Understanding the social licence to operate of mining at the national scale: a comparative study of Australia, China and Chile

Understanding the social licence to operate of mining at the national scale: A comparative study of Australia, China and Chile
noviembre 15, 2016
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Understanding the social licence to operate of mining at the national scale: a comparative study of Australia, China and Chile

Journal of Cleaner Production

2015.

Zhang, A., Moffat, K., Lacey, J., Wang, J., González, R., Uribe, K., .Cui, L., Dai, Y.

Abstract

Obtaining and maintaining a social licence to operate is a major challenge for the mining industry around the world. This study examines how the public’s perceptions of the distributional fairness of the benefits of mining, procedural fairness in the interactions between the mining industry and society, and confidence in the governance arrangements surrounding the industry affect the public’s trust in the mining industry and, in turn, their acceptance of mining activities at a national scale. The aim of this study was also to understand how the contexts in which mining companies operate influence the public’s perceptions of and attitudes toward mining. To this end, large-scale national surveys were conducted in Australia (N = 5121), China (N = 5122), and Chile (N = 1598). The results reveal that the key predictors of the public’s acceptance of the mining industry were found to be relatively low across all three countries. In addition, distributional fairness, procedural fairness, and confidence in governance were all found to affect acceptance of mining, both directly and indirectly, by influencing the level of public trust in the mining industry. The findings also reveal that each of these three elements predicted trust and acceptance to varying degrees across the three countries. This suggests that the different elements are variously important to the public in accepting mining activities in their own contextual landscapes, highlighting that acceptance of mining is highly context dependent. The relatively low public perceptions of the three key predictors further suggest that in order to achieve a more socially sustainable mining industry where social conflict around mining operations is minimised and the public is able to experience the benefits of resource development, both the mining industry and governments may need to review their own methods of engaging with citizens to build trust in those stakeholder relationships.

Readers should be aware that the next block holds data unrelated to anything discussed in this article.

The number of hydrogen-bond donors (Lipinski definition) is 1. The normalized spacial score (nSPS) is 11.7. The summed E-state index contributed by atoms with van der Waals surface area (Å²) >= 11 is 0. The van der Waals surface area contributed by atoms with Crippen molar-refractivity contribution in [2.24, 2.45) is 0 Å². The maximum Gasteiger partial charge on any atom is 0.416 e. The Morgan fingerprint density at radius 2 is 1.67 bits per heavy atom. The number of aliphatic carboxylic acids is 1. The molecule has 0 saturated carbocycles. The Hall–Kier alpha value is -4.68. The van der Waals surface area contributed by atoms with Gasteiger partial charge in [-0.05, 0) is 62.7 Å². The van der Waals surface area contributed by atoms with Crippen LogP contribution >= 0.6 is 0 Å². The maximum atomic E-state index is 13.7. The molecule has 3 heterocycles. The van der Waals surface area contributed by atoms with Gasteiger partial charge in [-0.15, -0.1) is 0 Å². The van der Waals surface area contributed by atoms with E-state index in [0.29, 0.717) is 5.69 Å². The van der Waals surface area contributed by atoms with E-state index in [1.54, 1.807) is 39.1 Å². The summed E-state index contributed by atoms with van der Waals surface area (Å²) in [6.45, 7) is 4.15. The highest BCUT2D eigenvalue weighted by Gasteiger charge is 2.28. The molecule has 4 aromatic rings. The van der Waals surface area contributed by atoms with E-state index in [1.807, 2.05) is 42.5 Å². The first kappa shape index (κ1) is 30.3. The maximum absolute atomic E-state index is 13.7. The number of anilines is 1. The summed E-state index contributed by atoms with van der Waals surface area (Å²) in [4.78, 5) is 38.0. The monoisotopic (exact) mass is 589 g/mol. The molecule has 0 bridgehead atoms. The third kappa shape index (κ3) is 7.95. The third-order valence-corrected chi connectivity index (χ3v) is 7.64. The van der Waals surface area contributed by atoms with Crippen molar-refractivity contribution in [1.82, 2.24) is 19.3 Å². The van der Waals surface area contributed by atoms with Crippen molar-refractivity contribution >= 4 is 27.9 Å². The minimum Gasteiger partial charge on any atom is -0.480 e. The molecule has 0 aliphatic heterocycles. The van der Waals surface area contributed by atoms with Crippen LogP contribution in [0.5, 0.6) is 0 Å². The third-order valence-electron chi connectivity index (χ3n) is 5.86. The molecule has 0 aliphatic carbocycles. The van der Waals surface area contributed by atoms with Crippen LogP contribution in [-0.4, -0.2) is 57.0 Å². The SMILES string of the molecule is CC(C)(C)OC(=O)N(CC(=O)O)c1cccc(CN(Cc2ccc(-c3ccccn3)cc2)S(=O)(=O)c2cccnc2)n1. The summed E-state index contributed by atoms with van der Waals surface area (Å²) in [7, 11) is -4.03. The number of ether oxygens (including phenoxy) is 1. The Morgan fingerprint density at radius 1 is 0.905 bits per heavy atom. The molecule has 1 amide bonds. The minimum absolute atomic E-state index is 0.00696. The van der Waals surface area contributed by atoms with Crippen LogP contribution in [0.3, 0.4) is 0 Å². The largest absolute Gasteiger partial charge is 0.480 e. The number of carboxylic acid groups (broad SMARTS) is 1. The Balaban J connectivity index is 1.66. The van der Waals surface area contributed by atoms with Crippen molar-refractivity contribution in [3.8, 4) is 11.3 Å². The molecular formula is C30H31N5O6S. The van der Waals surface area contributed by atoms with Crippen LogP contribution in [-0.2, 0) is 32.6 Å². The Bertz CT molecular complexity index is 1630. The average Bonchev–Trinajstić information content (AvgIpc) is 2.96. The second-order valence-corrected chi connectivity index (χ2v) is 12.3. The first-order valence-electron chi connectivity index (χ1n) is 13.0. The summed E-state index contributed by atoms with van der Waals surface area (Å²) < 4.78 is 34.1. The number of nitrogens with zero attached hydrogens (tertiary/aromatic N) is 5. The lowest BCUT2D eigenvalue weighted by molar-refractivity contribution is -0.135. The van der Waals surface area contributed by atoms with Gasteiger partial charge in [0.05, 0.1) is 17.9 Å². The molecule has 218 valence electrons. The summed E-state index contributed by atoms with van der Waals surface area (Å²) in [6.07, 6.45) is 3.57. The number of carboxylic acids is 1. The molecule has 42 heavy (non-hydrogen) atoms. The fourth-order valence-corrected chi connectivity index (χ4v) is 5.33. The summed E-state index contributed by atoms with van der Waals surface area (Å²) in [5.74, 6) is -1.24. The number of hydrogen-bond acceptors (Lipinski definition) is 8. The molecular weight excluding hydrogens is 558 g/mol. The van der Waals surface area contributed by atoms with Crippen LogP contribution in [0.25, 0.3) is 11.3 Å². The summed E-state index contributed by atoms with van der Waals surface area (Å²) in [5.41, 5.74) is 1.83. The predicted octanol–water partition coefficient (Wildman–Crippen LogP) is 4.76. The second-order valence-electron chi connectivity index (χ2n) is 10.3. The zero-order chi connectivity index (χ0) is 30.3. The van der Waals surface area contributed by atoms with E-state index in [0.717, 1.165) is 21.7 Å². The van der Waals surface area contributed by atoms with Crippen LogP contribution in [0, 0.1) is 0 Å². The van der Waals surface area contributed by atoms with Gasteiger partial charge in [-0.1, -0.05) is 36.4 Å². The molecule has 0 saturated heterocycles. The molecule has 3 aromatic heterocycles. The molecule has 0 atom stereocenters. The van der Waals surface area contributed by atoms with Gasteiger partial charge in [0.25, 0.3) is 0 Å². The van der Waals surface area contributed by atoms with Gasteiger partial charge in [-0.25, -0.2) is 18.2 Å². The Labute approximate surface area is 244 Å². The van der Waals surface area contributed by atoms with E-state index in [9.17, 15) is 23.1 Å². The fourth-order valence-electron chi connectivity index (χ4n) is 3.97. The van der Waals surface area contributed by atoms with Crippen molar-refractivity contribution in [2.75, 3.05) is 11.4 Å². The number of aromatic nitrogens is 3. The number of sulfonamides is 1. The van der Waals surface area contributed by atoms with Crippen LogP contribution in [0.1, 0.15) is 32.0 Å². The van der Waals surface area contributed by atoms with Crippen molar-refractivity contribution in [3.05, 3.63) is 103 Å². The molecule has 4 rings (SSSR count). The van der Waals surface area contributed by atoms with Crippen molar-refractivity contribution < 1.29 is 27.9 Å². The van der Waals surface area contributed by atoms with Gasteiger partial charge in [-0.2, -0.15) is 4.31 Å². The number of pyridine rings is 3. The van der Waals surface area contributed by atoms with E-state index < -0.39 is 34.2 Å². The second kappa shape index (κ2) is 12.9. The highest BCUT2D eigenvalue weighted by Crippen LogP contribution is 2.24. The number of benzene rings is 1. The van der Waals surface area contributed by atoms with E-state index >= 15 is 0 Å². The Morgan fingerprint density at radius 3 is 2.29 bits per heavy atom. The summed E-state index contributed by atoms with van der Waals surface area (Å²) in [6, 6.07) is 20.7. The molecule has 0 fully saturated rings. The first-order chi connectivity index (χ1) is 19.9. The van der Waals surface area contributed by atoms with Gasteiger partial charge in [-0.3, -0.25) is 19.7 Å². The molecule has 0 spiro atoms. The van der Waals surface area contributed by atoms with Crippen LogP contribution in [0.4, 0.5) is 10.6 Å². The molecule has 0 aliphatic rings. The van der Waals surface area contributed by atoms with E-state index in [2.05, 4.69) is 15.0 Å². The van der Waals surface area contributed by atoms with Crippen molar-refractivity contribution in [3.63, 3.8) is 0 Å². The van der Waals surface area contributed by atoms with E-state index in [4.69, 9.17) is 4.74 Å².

How to cite

Zhang, A., Moffat, K., Lacey, J., Wang, J., González, R., Uribe, K., .Cui, L., Dai, Y. (2015). Understanding the social licence to operate of mining at the national scale: A comparative study of Australia, China and Chile. Journal of Cleaner Production, 108(Part A), 1063-1072. doi:10.1016/j.jclepro.2015.07.097